Oof! According to the National Assessment of Educational Progress (the NAEP), New York City has rather good test scores as major city systems go. (Cincinnati does not take part in the relevant NAEP study.) In what way do Quinn and de Blasio see the Taylor Academy as a model for Gotham?

Already, an experienced reader may be weeping for the kids whose lives are in the hands of gullible candidates of this type. Over the past fifty years, that experienced reader has read many news reports like this, in which gullible leaders troop off to purchase the latest tall tales.

But hold on a minute! Not so fast! As Hernandez continued his apparent debunking, we were struck by the limited intellectual skills of the New York Times.

In this passage, Hernandez pretends to make a sweeping comparison. His effort is a fail:
HERNANDEZ: As a whole, after years of poor performance and an exodus of middle-class families to the suburbs, Cincinnati has made some of the greatest gains in test scores in Ohio in recent years, even though it lags behind state averages. School officials here credit the city’s embrace of the community-schools model, which is now fully in place in 34 of 55 schools in the system.

But testing data show that at eight schools that were pioneers of the model, and that have the longest track record with it, students’ scores have improved but still trail that of other Ohio children, even poor ones.

Last year, for example, 48 percent of seventh graders from low-income backgrounds at the schools, which adopted the model in 2006 and serve large numbers of disadvantaged children, passed state exams in reading, according to a Times analysis of state testing data. Across Ohio, 80 percent of students passed the exams; among poor children statewide, the average was 68 percent.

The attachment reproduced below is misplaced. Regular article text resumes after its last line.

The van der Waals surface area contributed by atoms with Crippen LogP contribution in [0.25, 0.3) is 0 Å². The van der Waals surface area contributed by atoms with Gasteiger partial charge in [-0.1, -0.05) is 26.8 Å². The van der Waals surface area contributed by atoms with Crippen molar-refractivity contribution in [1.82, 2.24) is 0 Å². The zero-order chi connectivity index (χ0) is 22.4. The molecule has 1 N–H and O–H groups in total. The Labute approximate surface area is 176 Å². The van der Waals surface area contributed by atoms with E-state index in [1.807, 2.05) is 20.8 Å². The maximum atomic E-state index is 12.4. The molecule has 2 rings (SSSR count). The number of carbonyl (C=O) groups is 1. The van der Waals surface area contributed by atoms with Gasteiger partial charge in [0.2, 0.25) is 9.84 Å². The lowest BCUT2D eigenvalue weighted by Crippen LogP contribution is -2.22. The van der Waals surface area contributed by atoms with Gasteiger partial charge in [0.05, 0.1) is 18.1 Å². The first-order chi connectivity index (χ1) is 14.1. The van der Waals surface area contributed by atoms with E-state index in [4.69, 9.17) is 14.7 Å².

School officials said it was difficult to compare poor students in Cincinnati with their counterparts across Ohio, noting that students in rural areas faced different challenges.
That’s a pathetic “analysis.” Here’s why:

First, Hernandez makes no attempt to say how much progress has been achieved in Cincinnati. According to his analysis, 48 percent of “poor” seventh-graders in eight highly challenged Queen City schools passed the recent state exams in reading.

But he doesn’t tell us what sorts of gains have been achieved in those schools. What were passing rates like in the past? Hernandez doesn’t say.

Meanwhile, note the scribe’s refusal to perform the simplest type of disaggregation. Hernandez compares “poor” students in eight Cincinnati schools with their “poor” counterparts from around the state. He finds that Cincinnati’s “poor” (low-income) students are still performing substantially worse than their peers statewide, despite the ballyhooed reforms which have stock holders in phlogiston flying in from all over the world.

Gack! Perhaps for “political” reasons, Hernandez has failed to disaggregate fully! In the country on which he’s reporting, low-income black kids still don’t score as well in reading and math as low-income white kids. (Scores by both groups have been rising.)

Cincinnati’s student population is 70 percent black, 24 percent white. Across the state of Ohio, the numbers are quite different. In 2011, the distribution seemed to be roughly 73 percent white, 18 percent black.

For that reason, when Hernandez compares low-income kids in (a few) Cincinnati schools to low-income kids all over Ohio, he is almost surely comparing two different baskets of fruit. He is probably comparing one group which is dominated by low-income black kids to a second group with a much different demographic distribution.

What would happen if Hernandez compared low-income black kids in Cincinnati to low-income black kids around Ohio? To low-income black kids in Cleveland? We have no idea, because this “analysis by the New York Times” failed to perform this bone-simple act, an act so basic that any damn fool would know it should be performed.